By Kenneth Cooper
So there’s this toddler, running wild in the store, unsupervised, terrorizing the aisles, parent nowhere to be found, or if nearby, staring down at their phone while all this is going on. You watch this kid, as he rips items down from the shelves, kick boxes over, shouts out gibberish with no audible regard. You think about slapping him, but of course he’s not yours, so maybe you’ll register a complaint instead. Something like, “Hey, will you come get your goddamn kid?”
But you realize that your complaint will probably be ignored – lost in a sea of dissolving neurons – or met with hostility, so you just push your basket down the aisle, choosing to mind your business instead. Later, at home, it hits you, and you’re like, Wow, this kid demonstrated all the qualities of being a NOPD Task Force officer.
While some police departments around the country seem to suffer from systemic racism, the NOPD seems to suffer from a lack of systemic supervision. That’s the synopsis of a Special Report by the Monitoring Team assigned to track the NOPD’s compliance with the federal consent decree it’s been operating under since 2012.
Task force officers routinely terrorize neighborhoods like toddlers in a supermarket, or as the report states: Community members often raised specific concerns over task forces, whose members wear distinctive military-style uniforms and are referred to throughout the City (and colloquially within the police department) as “jump out boys.” One sergeant, assigned to a community relations position, acknowledged that the task forces “are perceived by the community as jump out boys, dirty cops, the ones who are going to be brutal.”
“…the ones who are going to be brutal.”
Often this brutality goes undocumented, via shoddy record keeping, or “issues” with the body cameras. Supervisors apparently spend more time looking at their phones than they do supervising the task force they’re assigned to. The report, though general, documented a systematic failure that allows task force officers to just run wild.
The Monitors audited 4 districts over a 6-month period, November of 2019 – April 2020. They audited districts 2, 4, 6, & 7. Some highlights:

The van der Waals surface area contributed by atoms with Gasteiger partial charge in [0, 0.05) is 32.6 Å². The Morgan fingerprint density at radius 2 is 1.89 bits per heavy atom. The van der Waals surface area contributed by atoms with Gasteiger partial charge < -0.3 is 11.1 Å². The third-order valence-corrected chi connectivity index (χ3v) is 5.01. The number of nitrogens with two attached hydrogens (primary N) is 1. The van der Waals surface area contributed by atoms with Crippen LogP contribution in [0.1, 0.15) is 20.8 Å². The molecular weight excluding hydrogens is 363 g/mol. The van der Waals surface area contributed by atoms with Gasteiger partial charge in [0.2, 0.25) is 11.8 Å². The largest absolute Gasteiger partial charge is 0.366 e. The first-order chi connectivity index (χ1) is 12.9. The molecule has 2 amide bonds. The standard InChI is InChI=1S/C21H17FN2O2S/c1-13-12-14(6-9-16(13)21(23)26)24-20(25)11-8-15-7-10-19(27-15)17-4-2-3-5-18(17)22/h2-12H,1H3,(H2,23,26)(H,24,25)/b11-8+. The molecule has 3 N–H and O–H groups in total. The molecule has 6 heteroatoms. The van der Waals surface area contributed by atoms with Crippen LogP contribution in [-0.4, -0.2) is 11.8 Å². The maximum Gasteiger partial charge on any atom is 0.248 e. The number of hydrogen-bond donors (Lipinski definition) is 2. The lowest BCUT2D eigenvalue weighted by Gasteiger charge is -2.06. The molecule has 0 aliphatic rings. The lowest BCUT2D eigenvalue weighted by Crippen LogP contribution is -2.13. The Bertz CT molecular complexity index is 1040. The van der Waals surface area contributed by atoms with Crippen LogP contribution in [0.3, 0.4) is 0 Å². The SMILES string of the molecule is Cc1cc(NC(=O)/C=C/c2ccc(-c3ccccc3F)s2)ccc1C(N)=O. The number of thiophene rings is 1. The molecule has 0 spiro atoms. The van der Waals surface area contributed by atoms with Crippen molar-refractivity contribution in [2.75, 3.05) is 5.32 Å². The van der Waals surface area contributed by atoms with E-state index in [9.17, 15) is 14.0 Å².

Two sergeants’ Daily Activity Reports could not be located.
“…could not be located” (like at all, like they did no work in 6 months)
One Task Force shift had no Daily Activity Reports from any supervisor for the entire week, although the Daily Lineups indicated a supervisor was working.
One sergeant worked six of seven days during the audit period, but, according to his/her records engaged in almost no supervisory activity during that time. Other supervisors similarly spent significant periods of time with no records of engaging in supervisory activities. Two Task Force officers openly discussed on their BWCs “what we should do today,” strongly suggesting the officers were not given any particular mission or assignment.
During this time task force officers also chased two minors who had stolen a car until they (the minors) crashed into a beauty salon, killing themselves and a lady who was getting her hair done. Another task force, served a warrant, i.e. possibly kicked in somebody’s door, “without supervision, without a plan, without proper uniforms, without vests, and without an appropriate focus on officer or civilian safety.” That’s the type of police work that got Breonna Taylor killed in Kentucky.
Maybe we should file a complaint. I wonder if it would be ignored or met with hostility. All tasks force operations have been temporarily suspended while the NOPD accesses the situation, and the 40 page audit ends with an 11 page declaration from the NOPD to conduct a thorough review and a vow that if the the task forces are reinstated their supervisors will do what they should’ve been doing all along — their jobs. We’ll see. Meanwhile, stay woke and tuned in.